(1) DEFINITIONS.—As used in this section, the term: (a) “Acute pain” means the normal, predicted, physiological, and time-limited response to an adverse chemical, thermal, or mechanical stimulus associated with surgery, trauma, or acute illness. The term does not include pain related to:
2. A terminal condition. For purposes of this subparagraph, the term “terminal condition” means a progressive disease or medical or surgical condition that causes significant functional impairment, is not considered by a treating physician to be reversible without the administration of life-sustaining procedures, and will result in death within 1 year after diagnosis if the condition runs its normal course.
3. Palliative care to provide relief of symptoms related to an incurable, progressive illness or injury.
4. A traumatic injury with an Injury Severity Score of 9 or greater.
(b) “Addiction medicine specialist” means a board-certified psychiatrist with a subspecialty certification in addiction medicine or who is eligible for such subspecialty certification in addiction medicine, an addiction medicine physician certified or eligible for certification by the American Society of Addiction Medicine, or an osteopathic physician who holds a certificate of added qualification in addiction medicine through the American Osteopathic Association.
(c) “Adverse incident” means any incident set forth in s. 458.351(4)(a)-(e) or s. 459.026(4)(a)-(e).
(d) “Board-certified pain management physician” means a physician who possesses board certification in pain medicine by the American Board of Pain Medicine, board certification by the American Board of Interventional Pain Physicians, or board certification or subcertification in pain management or pain medicine by a specialty board recognized by the American Association of Physician Specialists or the American Board of Medical Specialties or an osteopathic physician who holds a certificate in Pain Management by the American Osteopathic Association.
(e) “Board eligible” means successful completion of an anesthesia, physical medicine and rehabilitation, rheumatology, or neurology residency program approved by the Accreditation Council for Graduate Medical Education or the American Osteopathic Association for a period of 6 years from successful completion of such residency program.
(f) “Chronic nonmalignant pain” means pain unrelated to cancer which persists beyond the usual course of disease or the injury that is the cause of the pain or more than 90 days after surgery.
(g) “Mental health addiction facility” means a facility licensed under chapter 394 or chapter 397.
(h) “Registrant” means a physician, a physician assistant, or an advanced practice registered nurse who meets the requirements of subsection (2).
(3) STANDARDS OF PRACTICE FOR TREATMENT OF CHRONIC NONMALIGNANT PAIN.—The standards of practice in this section do not supersede the level of care, skill, and treatment recognized in general law related to health care licensure.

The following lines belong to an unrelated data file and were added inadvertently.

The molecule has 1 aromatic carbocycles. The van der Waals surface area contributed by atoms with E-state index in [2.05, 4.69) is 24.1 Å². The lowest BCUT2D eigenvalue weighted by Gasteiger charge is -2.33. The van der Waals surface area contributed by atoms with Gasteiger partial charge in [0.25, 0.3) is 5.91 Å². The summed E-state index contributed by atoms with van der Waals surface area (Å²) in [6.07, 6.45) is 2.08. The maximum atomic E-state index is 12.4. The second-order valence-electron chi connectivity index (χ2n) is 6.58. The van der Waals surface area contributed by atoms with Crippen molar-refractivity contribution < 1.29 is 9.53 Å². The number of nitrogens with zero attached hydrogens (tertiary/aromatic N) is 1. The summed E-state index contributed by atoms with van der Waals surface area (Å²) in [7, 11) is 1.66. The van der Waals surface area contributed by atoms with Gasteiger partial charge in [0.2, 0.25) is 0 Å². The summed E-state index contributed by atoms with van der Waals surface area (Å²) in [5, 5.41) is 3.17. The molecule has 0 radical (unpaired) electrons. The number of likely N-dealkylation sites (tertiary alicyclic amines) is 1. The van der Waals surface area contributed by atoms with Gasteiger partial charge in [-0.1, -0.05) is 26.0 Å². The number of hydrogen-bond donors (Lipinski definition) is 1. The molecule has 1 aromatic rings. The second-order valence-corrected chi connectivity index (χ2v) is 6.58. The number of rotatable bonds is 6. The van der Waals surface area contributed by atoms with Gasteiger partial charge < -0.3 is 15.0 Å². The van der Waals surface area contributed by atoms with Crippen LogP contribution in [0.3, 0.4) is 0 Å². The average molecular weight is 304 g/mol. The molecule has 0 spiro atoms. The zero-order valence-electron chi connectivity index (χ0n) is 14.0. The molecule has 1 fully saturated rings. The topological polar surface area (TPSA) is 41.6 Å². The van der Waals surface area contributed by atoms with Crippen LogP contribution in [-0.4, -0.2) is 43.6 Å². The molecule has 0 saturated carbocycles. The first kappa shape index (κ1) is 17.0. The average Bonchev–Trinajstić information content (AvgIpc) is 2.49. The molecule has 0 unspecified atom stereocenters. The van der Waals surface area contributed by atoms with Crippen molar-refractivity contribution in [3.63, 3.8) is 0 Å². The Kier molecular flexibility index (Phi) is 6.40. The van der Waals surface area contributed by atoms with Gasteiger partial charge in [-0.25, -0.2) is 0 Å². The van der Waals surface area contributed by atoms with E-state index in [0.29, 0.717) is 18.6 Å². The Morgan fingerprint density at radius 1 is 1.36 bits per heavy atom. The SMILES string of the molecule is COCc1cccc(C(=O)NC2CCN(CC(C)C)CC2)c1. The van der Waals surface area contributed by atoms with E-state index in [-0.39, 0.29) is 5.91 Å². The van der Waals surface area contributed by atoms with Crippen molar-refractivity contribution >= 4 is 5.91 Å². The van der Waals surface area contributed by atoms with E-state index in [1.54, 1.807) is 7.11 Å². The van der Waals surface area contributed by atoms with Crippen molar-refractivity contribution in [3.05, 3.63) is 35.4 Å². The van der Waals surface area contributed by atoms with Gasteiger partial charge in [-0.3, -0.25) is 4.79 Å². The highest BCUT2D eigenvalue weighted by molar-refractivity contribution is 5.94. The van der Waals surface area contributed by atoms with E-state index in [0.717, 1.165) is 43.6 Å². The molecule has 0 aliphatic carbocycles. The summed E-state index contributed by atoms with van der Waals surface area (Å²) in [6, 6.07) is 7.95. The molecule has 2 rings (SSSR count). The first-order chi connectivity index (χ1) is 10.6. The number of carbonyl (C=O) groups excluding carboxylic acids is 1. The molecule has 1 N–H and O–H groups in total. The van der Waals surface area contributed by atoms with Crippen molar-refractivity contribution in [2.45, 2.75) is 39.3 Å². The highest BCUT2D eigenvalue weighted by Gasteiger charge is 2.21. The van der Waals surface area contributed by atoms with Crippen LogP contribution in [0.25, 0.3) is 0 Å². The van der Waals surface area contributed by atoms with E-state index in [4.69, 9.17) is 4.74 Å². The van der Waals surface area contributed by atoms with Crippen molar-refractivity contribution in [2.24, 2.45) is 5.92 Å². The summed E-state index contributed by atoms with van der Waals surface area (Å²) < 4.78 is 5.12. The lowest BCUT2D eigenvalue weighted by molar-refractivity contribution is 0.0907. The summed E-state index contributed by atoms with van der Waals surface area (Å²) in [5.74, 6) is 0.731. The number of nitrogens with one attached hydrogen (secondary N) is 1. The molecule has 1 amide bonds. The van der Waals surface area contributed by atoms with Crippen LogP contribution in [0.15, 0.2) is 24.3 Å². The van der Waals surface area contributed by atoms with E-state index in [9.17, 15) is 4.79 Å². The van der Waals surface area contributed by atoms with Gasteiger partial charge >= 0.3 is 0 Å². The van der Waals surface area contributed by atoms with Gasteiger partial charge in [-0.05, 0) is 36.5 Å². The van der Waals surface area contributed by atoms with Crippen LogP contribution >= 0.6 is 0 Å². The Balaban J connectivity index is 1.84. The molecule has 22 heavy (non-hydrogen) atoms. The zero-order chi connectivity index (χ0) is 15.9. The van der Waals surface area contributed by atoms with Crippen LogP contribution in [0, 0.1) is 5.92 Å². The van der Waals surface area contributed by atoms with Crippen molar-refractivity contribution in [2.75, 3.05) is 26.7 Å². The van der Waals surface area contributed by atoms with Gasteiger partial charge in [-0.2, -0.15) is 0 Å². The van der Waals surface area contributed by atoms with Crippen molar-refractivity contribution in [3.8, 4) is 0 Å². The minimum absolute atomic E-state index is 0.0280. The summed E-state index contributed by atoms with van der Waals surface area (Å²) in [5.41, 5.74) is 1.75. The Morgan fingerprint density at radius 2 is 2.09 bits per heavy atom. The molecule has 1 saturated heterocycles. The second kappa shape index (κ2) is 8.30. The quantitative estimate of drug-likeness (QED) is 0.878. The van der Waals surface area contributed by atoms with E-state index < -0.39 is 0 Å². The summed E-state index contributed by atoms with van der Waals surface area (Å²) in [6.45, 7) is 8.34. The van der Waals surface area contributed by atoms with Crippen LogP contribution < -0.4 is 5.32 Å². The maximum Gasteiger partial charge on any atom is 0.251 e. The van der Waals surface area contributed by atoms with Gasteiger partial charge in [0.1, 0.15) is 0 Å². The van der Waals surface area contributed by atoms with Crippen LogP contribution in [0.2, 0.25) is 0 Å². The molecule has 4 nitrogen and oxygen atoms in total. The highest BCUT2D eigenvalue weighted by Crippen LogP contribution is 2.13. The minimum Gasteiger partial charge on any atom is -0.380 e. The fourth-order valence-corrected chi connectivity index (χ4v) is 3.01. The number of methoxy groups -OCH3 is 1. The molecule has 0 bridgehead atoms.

(a) A complete medical history and a physical examination must be conducted before beginning any treatment and must be documented in the medical record. The exact components of the physical examination shall be left to the judgment of the registrant who is expected to perform a physical examination proportionate to the diagnosis that justifies a treatment. The medical record must, at a minimum, document the nature and intensity of the pain, current and past treatments for pain, underlying or coexisting diseases or conditions, the effect of the pain on physical and psychological function, a review of previous medical records, previous diagnostic studies, and history of alcohol and substance abuse. The medical record shall also document the presence of one or more recognized medical indications for the use of a controlled substance. Each registrant must develop a written plan for assessing each patient’s risk of aberrant drug-related behavior, which may include patient drug testing. Registrants must assess each patient’s risk for aberrant drug-related behavior and monitor that risk on an ongoing basis in accordance with the plan.
(b) Each registrant must develop a written individualized treatment plan for each patient. The treatment plan shall state objectives that will be used to determine treatment success, such as pain relief and improved physical and psychosocial function, and shall indicate if any further diagnostic evaluations or other treatments are planned. After treatment begins, the registrant shall adjust drug therapy to the individual medical needs of each patient. Other treatment modalities, including a rehabilitation program, shall be considered depending on the etiology of the pain and the extent to which the pain is associated with physical and psychosocial impairment. The interdisciplinary nature of the treatment plan shall be documented.
(c) The registrant shall discuss the risks and benefits of the use of controlled substances, including the risks of abuse and addiction, as well as physical dependence and its consequences, with the patient, persons designated by the patient, or the patient’s surrogate or guardian if the patient is incompetent. The registrant shall use a written controlled substance agreement between the registrant and the patient outlining the patient’s responsibilities, including, but not limited to:
1. Number and frequency of controlled substance prescriptions and refills.
2. Patient compliance and reasons for which drug therapy may be discontinued, such as a violation of the agreement.
3. An agreement that controlled substances for the treatment of chronic nonmalignant pain shall be prescribed by a single treating registrant unless otherwise authorized by the treating registrant and documented in the medical record.
(d) The patient shall be seen by the registrant at regular intervals, not to exceed 3 months, to assess the efficacy of treatment, ensure that controlled substance therapy remains indicated, evaluate the patient’s progress toward treatment objectives, consider adverse drug effects, and review the etiology of the pain. Continuation or modification of therapy shall depend on the registrant’s evaluation of the patient’s progress. If treatment goals are not being achieved, despite medication adjustments, the registrant shall reevaluate the appropriateness of continued treatment. The registrant shall monitor patient compliance in medication usage, related treatment plans, controlled substance agreements, and indications of substance abuse or diversion at a minimum of 3-month intervals.